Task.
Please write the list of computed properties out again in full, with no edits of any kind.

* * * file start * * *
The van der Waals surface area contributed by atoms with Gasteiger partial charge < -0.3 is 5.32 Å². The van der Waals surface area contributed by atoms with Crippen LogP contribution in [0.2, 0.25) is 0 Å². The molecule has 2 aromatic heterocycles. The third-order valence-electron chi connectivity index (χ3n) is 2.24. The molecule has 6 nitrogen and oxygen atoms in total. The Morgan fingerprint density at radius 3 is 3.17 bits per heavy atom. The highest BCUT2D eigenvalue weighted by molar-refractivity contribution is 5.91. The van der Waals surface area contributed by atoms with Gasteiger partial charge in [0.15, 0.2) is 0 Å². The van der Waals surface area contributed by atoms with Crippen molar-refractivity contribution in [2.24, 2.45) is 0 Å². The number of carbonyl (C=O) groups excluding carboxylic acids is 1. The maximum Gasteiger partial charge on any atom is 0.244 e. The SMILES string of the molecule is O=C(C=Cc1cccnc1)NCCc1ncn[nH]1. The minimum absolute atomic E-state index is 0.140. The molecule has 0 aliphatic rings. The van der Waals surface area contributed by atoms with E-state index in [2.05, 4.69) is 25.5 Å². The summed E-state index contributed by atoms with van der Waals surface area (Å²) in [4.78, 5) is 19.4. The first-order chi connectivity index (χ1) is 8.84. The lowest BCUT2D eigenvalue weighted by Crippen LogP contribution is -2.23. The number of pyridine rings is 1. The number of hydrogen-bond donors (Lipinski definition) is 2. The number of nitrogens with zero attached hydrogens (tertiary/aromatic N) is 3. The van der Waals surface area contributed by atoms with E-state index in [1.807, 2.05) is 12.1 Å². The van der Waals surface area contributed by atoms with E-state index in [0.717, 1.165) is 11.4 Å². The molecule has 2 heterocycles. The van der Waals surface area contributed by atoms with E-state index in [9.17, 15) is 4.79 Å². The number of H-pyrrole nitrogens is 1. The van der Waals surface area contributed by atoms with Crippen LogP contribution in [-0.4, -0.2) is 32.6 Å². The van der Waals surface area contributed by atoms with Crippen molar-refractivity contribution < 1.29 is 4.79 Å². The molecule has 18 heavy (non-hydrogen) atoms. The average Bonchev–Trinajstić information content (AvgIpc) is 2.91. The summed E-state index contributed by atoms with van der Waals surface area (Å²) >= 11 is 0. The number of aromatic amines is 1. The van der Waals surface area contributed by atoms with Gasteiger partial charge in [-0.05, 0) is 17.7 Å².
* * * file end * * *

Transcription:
The van der Waals surface area contributed by atoms with Gasteiger partial charge < -0.3 is 5.32 Å². The van der Waals surface area contributed by atoms with Crippen LogP contribution in [0.2, 0.25) is 0 Å². The molecule has 2 aromatic heterocycles. The third-order valence-electron chi connectivity index (χ3n) is 2.24. The molecule has 6 nitrogen and oxygen atoms in total. The Morgan fingerprint density at radius 3 is 3.17 bits per heavy atom. The highest BCUT2D eigenvalue weighted by molar-refractivity contribution is 5.91. The van der Waals surface area contributed by atoms with Gasteiger partial charge in [0.15, 0.2) is 0 Å². The van der Waals surface area contributed by atoms with Crippen molar-refractivity contribution in [2.24, 2.45) is 0 Å². The number of carbonyl (C=O) groups excluding carboxylic acids is 1. The maximum Gasteiger partial charge on any atom is 0.244 e. The SMILES string of the molecule is O=C(C=Cc1cccnc1)NCCc1ncn[nH]1. The minimum absolute atomic E-state index is 0.140. The molecule has 0 aliphatic rings. The van der Waals surface area contributed by atoms with E-state index in [2.05, 4.69) is 25.5 Å². The summed E-state index contributed by atoms with van der Waals surface area (Å²) in [4.78, 5) is 19.4. The first-order chi connectivity index (χ1) is 8.84. The lowest BCUT2D eigenvalue weighted by Crippen LogP contribution is -2.23. The number of pyridine rings is 1. The number of hydrogen-bond donors (Lipinski definition) is 2. The number of nitrogens with zero attached hydrogens (tertiary/aromatic N) is 3. The van der Waals surface area contributed by atoms with E-state index in [1.807, 2.05) is 12.1 Å². The van der Waals surface area contributed by atoms with E-state index in [0.717, 1.165) is 11.4 Å². The molecule has 2 heterocycles. The van der Waals surface area contributed by atoms with E-state index in [9.17, 15) is 4.79 Å². The number of H-pyrrole nitrogens is 1. The van der Waals surface area contributed by atoms with Crippen LogP contribution in [-0.4, -0.2) is 32.6 Å². The van der Waals surface area contributed by atoms with Crippen molar-refractivity contribution < 1.29 is 4.79 Å². The molecule has 18 heavy (non-hydrogen) atoms. The average Bonchev–Trinajstić information content (AvgIpc) is 2.91. The summed E-state index contributed by atoms with van der Waals surface area (Å²) >= 11 is 0. The number of aromatic amines is 1. The van der Waals surface area contributed by atoms with Gasteiger partial charge in [-0.05, 0) is 17.7 Å².